προϊόντα στο καλάθι
Johannes Brahms (1833-1897)
- +Akademische Festouvertüre op. 80; Tragische Ouvertüre op. 73
Budapest Festival Orchestra, Ivan Fischer
Ivan Fischer’s follow up to his rapturously received recording of Brahms’ Symphony No.1 in 2009 – “monumental in every sense of the word...Outstanding.” as Andrew Clements in The Guardian put it.
“Is this one Brahms’ most nature-related symphony? Considering the complicated organisms being developed from the simplest cells, yes it is. Brahms certainly has the divine, creative talent to show us how this process can work in music” says Iván Fischer, who tops off Brahms ‘Sunny’ second symphony with the Tragic overture - solemn, somber, inevitable fate, - and the Academic overture - sparkling, humurous, extensive instrumentation.
“A remarkable, transparent purity can be heard in Brahms’ second symphony. Giving the first motif to the (natural) horns is a logical choice. Horns can ideally explore the purest of all musical ideas: the journey through the overtones.” Fischer, liner notes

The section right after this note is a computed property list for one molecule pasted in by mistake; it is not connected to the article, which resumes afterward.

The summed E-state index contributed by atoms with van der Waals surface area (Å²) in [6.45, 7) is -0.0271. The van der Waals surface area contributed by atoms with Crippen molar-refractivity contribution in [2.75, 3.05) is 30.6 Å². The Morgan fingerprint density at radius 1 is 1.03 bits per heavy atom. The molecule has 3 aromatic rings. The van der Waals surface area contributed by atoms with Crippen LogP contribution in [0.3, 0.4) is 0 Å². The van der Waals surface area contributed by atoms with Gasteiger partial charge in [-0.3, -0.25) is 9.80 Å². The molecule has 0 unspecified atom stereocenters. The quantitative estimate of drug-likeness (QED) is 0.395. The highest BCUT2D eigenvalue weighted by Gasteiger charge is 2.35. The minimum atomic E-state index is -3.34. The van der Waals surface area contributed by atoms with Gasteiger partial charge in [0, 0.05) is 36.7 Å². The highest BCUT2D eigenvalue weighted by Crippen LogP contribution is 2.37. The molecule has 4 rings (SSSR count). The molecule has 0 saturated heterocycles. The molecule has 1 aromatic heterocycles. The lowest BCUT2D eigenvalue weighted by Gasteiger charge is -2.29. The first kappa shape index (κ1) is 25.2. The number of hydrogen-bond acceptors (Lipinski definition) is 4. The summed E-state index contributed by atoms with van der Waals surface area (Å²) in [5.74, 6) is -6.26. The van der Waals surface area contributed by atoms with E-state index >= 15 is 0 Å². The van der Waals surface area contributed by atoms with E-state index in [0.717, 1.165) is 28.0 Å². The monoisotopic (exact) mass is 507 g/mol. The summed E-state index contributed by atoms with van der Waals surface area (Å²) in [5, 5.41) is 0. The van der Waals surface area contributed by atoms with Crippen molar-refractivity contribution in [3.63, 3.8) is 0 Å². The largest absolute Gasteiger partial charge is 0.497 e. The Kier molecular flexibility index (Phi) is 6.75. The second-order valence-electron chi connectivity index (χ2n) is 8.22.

Iván Fischer is founder and Music Director of the Budapest Festival Orchestra. This partnership has become one of the greatest success stories in the past 25 years of classical music. Intense international touring and a series of acclaimed recordings for Philips Classics, later for Channel Classics have contributed to Iván Fischer’s reputation as one of the world’s most visionary and successful orchestra leaders.
it is even more integrated in thematic structure than the First, and it is that balance between detailed focus and spontaneity that Ivan Fischer and his Budapest Festival Orchestra strike so convincingly here. Fischer's moderate speeds ensure that his subtle tempo modifications always sound natural.
15th December 2014
indeed Fischer and his players seem content to let the untroubled optimism of the symphony shine through...The six-minute scherzo, often likened with some justification to Schubert, is a particular delight...Fischer’s brass are, once again, on top-notch form here – neither too timid nor too ostentatiously forceful.
25th January 2015
Who needs another Brahms Second Symphony? Well, after Iván Fischer’s exhilarating Brahms No 1, we can all benefit from the intense freshness and lyricism that his Budapest forces bring to this music, along with their roots in eastern Europe...Fischer is superb at clarifying the textures.